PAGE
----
I have a conumdrum for you: Why is it that butterflies will pause, pose, preen for you when you have empty hands but go into frenzied flight when a camera comes out?

Cameron said...

What a wonderful walk--thanks for taking us along with your great photos!

Lovely weather, isn't it?

Randy Emmitt said...

Neil Jean,
I don't know why butterflies do that? Just yesterday I saw a Red-spotted Purple perching wonderfully on a white Starflower in a customers garden, went and got the camera and it went ballistic. To get good butterfly photos you always need to blend into the enviroment as you take the photos. No shadows or sudden movements.

michelle said...

Outstanding! Love the pics of the emerging damselflys and your butterfly photos are fabulous, as usual. :) And beautiful flowers also, what a great walk.

fairegarden said...

Truly that place is a wonder of nature, Randy, and your photos fitting of such miracles. The shots of the pond dwellers are phenomenal, such a happy place. Kudos for your participation in counts like these. :-)
Frances

Curbstone Valley Farm said...

How do you do that?! You must have unending patience. The photos of the emerging damselflies and dragonflies are absolutely wonderful!

Kim and Victoria said...

Nice! Lovely flowers and insects too!
I thought the title was a joke - never heard of Occoneechee before. Did you enjoy the pie?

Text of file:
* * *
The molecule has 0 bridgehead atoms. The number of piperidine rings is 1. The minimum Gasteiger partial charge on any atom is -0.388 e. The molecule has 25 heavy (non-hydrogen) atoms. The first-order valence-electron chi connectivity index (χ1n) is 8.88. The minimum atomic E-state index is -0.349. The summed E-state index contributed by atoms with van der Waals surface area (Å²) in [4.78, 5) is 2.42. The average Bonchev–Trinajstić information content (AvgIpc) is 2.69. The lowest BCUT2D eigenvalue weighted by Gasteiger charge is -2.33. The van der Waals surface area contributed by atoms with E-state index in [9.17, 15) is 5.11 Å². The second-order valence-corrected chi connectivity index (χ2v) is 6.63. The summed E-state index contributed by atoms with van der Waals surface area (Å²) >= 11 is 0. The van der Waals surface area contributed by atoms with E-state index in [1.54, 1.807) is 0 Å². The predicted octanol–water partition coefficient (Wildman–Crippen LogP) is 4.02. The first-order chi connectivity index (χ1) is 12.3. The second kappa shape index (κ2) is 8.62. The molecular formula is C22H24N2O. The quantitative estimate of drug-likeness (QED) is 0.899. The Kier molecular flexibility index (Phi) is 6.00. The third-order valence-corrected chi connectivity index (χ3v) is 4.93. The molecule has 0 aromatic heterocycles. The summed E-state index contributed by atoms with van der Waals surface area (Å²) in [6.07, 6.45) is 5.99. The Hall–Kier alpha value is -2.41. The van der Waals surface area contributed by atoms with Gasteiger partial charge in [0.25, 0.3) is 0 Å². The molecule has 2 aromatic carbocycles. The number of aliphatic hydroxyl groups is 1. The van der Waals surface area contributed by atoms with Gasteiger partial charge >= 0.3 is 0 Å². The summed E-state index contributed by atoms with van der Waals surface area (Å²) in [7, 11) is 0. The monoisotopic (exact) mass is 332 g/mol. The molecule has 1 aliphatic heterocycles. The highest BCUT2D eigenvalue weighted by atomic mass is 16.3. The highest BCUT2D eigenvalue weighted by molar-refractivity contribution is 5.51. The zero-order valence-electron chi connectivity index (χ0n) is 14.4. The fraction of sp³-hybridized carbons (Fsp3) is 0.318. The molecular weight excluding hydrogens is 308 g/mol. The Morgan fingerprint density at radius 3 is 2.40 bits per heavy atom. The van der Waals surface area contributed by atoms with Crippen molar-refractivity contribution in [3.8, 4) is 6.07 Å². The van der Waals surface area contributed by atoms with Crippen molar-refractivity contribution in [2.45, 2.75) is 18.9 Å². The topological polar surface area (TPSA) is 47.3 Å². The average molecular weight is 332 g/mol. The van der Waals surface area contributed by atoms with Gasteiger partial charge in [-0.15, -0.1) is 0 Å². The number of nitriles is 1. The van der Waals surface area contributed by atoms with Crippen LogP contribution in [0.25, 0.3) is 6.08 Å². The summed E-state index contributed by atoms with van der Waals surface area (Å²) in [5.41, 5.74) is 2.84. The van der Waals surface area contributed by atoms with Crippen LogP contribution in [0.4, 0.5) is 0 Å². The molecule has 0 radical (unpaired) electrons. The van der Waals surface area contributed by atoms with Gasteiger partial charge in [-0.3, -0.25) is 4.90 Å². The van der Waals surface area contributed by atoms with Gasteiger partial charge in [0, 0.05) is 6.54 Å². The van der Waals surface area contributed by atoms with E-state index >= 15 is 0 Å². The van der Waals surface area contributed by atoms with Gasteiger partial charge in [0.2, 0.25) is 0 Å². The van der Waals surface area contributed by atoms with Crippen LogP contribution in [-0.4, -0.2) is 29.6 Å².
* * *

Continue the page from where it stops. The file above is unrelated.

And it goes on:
Skeeter said...

Those are stunning pictures of the dragonflies! How lucky to be at the right place at the right time! I saw a bright black swallowtail yesterday in the garden. It glowed in the sun and would not stop fluttering for me to snap a good pic of it. I thought of your Spicebush! Our azaleas are in full bloom now. Hope you enjoy the gifts :-)

Southern Lady said...

How in the world do you get such great pictures of dragonflies? I go to the pond and try to photograph them and they just won't be still. I love them! Carla

Les said...

I love the shot of the dragonfly taken from the side showing those fabulous wings.

eileeninmd said...

Wow, awesome captures of the pondlife and the flowers are all just gorgeous! Fantastic photos.

tina said...

Your shots are incredible. One of these days I might get a macro lens and learn to take shots like these, doubt it though. This is the first year I've seen mayapple blooms. They grow in my garden but either they have never bloomed or I never looked close enough. They are sweet flowers. Now I'm looking forward to the apples. Have a great day.

Jeannie B. said...

What amazing pictures you have on your blog!

Andrea said...

Very beautiful and amazing finds. There are damselflies, dragonflies, butterflies here too, but i haven't encountered them exiting from the exuvia! And the photos are great, nice for instructions to kids! The flowers are lovely too.

Diana said...

Randy, beautiful photos but those of the emerging dragonfly are incredible!

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Great! Attractive bouquets and also bugs way too! I was thinking the actual name was a joke : never ever got word of Occoneechee before. Would you enjoy the cake?